These jars are also ideal for storing your on-deck blends (those you're currently smoking). If you’re regularly opening and closing the jar, the tobacco isn’t going through the aging process, but it is a good way to keep the mixture from drying out. And hey, they look nice on a shelf.
When you do fill a jar for aging, it’s recommended that you leave some space at the top. You want a contained environment but the air in the sealed container facilitates aerobic fermentation before anaerobic.
Flat Vacuum-Sealed tins
These are the familiar twist off or coin-pop tins. It’s often said that because they are vacuum sealed, tobacco left in these will age slower than other containers as they don’t go through aerobic fermentation due to lack of oxygen.
Vacuum Sealed bags
Some folks will use vacuum sealing bags as reinforcement just in case the seal of the original container fails. This isn't a necessity, but offers some extra insurance.
Gawith tins have been reported to sometimes fail to keep their seal for long periods of time. While the bags Esoterica comes in are sealed and fine for aging, some report that they’re easily punctured or worn down. I can’t say I have any personal experience with this, but if you want to double down, you may opt to store these packages in vacuum sealed bags. That way if the seal is compromised, the tobacco will go on aging. Alternatively, you could re-seal in jars.
Jars or Tins?
Jars are your best option for cellaring bulk tobacco or anything that didn’t come in an airtight container. But when you receive a tin, it’s already aging—no need to jar, label, or any of that (except maybe to date it). Let’s wrap this up with a little on why you might prefer one or the other.
Personally, my cellar consists almost entirely of jars, even for the blends that originally came in tins. This doesn’t stem from some theory of jar supremacy regarding the aging process, but it just works best for the way I engage with pipe smoking.
Edit: Since writing this piece, the amount of tins in my cellars is about equal to jars. I just relay this to keep making the point—the right way is what works for you, and that may change.
Pros of rejarring
- At this time, I’m not very repetitive about what I smoke. I have a few favorites I like to keep on hand, but I’m always smoking something new. My rotation is more wide than deep you might say. So, when I get a new tin, I generally like to split it up, having some for my current rotation and some for aging.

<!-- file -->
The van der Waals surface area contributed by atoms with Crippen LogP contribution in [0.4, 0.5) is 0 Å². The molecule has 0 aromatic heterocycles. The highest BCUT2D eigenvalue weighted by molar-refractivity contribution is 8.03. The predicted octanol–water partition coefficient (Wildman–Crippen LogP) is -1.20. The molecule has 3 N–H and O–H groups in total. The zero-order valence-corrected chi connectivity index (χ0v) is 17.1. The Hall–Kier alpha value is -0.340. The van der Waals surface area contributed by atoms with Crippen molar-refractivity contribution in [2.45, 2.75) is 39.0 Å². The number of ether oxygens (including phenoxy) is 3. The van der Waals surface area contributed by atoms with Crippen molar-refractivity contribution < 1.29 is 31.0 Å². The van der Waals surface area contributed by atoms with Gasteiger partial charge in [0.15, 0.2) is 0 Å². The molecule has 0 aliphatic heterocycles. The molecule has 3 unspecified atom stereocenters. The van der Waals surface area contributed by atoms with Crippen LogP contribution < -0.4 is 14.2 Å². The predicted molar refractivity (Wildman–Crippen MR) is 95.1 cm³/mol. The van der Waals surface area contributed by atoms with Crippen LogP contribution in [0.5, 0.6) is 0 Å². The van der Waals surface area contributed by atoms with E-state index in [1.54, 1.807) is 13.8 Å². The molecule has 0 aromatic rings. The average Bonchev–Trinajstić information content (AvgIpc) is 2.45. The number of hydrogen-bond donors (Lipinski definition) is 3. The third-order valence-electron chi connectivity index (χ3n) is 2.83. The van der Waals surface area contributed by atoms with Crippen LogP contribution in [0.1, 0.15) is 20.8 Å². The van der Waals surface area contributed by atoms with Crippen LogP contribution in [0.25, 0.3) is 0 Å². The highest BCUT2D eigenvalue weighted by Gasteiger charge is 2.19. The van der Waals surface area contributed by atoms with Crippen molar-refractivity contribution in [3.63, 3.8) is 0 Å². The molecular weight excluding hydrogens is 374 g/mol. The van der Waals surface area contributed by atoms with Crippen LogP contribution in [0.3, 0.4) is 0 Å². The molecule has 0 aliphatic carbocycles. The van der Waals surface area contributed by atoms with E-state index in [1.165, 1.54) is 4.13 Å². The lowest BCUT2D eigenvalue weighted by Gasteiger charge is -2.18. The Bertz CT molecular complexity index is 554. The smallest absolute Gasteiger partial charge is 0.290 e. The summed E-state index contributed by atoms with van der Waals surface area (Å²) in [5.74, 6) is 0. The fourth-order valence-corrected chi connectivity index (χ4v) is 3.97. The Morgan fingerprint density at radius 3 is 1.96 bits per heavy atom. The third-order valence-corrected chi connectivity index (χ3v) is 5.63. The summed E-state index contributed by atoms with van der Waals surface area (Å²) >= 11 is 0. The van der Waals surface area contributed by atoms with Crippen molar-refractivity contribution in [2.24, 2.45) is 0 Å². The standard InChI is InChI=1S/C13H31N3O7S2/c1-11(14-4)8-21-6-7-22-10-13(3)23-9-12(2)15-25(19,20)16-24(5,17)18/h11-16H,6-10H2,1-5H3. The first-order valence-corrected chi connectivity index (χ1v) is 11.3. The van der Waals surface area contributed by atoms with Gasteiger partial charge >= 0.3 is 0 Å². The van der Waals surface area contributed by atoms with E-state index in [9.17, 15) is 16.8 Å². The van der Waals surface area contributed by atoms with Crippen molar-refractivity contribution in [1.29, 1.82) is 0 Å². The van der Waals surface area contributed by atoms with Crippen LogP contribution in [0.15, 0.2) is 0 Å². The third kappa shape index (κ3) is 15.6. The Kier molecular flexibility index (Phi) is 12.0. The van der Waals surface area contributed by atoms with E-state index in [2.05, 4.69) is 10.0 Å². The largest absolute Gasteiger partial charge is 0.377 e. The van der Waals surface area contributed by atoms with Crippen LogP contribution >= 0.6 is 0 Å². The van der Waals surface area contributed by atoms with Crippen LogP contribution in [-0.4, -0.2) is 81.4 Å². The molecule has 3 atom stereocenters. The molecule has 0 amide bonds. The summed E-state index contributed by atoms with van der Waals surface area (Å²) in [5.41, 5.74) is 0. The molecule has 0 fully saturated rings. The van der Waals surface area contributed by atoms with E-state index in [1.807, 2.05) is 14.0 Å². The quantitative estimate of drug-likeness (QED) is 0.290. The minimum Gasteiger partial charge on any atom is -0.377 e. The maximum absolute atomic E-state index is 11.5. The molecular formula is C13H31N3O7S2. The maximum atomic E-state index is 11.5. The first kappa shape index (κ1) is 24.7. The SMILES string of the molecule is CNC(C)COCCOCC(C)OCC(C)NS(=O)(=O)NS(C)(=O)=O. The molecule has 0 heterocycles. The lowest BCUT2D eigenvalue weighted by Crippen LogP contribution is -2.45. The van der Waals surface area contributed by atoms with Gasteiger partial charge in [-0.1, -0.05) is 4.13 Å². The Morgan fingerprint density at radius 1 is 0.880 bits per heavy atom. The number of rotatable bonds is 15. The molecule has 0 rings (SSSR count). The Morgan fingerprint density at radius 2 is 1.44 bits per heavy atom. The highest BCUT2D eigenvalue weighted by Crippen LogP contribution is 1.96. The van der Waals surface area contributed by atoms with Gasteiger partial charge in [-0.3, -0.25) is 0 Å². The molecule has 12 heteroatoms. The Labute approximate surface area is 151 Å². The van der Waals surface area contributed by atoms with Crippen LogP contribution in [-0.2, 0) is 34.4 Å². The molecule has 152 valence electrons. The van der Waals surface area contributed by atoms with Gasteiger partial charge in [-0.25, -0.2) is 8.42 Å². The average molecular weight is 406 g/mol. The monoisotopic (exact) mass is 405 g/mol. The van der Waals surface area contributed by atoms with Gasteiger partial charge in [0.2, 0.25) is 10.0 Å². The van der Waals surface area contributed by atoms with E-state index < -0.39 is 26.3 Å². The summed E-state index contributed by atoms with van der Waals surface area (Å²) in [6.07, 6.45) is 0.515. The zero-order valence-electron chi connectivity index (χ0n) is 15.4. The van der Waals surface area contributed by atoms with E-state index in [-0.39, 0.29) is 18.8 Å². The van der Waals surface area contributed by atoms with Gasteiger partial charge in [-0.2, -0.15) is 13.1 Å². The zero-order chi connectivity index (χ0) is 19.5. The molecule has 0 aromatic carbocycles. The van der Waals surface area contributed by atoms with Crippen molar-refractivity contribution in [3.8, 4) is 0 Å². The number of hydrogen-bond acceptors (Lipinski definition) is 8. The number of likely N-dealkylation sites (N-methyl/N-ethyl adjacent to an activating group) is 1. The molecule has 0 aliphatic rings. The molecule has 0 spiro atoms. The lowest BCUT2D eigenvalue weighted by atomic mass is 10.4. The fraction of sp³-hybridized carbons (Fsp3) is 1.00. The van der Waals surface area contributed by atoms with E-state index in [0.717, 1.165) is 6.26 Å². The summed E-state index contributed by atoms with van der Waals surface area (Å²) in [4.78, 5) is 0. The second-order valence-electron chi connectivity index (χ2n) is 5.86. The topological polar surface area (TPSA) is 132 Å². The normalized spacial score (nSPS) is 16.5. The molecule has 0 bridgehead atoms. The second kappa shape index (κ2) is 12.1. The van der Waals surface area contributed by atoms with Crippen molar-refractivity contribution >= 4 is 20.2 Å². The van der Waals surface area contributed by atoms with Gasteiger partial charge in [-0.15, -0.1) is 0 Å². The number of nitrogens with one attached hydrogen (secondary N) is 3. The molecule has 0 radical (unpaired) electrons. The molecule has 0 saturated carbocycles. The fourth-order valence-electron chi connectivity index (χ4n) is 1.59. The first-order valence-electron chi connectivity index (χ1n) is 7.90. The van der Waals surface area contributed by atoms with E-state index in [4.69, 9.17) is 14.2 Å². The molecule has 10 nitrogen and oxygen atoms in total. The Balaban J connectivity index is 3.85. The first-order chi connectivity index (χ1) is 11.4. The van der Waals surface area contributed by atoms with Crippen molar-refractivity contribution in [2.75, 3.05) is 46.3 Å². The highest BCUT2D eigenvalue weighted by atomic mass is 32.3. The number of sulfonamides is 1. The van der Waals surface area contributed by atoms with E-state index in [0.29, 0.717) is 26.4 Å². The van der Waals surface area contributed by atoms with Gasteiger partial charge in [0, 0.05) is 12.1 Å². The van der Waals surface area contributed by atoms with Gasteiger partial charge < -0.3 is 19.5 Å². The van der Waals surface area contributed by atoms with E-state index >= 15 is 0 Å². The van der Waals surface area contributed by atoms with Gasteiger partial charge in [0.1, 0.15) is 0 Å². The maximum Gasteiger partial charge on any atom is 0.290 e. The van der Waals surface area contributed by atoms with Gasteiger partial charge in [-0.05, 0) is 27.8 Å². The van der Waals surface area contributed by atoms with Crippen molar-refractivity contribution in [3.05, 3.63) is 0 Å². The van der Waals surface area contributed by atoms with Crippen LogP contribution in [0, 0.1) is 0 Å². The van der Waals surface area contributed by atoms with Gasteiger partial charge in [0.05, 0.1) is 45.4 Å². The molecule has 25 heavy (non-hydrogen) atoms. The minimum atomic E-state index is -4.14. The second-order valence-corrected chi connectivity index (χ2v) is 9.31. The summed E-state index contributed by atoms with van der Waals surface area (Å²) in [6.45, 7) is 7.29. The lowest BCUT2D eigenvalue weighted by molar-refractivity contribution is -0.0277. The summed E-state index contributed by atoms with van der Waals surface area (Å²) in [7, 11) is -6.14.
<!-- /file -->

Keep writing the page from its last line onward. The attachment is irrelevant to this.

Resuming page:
- I like cellaring one blend in small quantities. I’ll pack multiple small jars of about 0.5 oz each so that I can try that tobacco at different intervals of aging. Remember, when that seal breaks, you can’t just take some out, seal it back up, and continue the aging process in the same way.
- There's another reason I prefer cellaring in small quantities—so that opening an aged jar of tobacco doesn't feel like a race against time to smoke it. Once you open that jar or tin that’s been aging, disrupting the internal ecosystem, you should smoke through that tobacco relatively soon to get the most out of the qualities that aging has imparted. Because I always have quite a few tobaccos on deck, I don't want to sit on one opened blend from my cellar too long, but I also don’t want to reach for it for every smoke just because I feel I have to. So, 0.5 - 1 oz is perfect for me. It lets me keep up my preference for constant variety without losing the mature qualities for those latter bowls.
Cons of rejarring
- One benefit of tins that I miss out on in my rejarring is that I’m resetting the aging process on a blend that’s already been aging undisturbed, maybe for months. Some brands like G. L. Pease, Mac Baren, and Cornell & Diehl will even label the sealed date so you know exactly how much time that blend has already been aging for.
- Jars are also another expense. I've actually come to enjoy the process of labeling and weighing—it's just another little pipe ritual. But it would be nice to just get the tin and stow it away. That said, I do recommend having some jars ready to transfer tin-aged blends into once opened. The airtight seal will preserve those age-imparted qualities a little longer as you smoke through the contents.
- Finally, the tins are easier to store. Most jars do stack, but they’re more fragile and heavy.
If it seems like a lot to take in, just get started and I'm sure you'll find it's not all that much. You can refine your approach as you go, or not. Just consider how you engage with pipe smoking, or cigars and find what speaks to that. But as always, reach out with any questions and we'll be happy to help.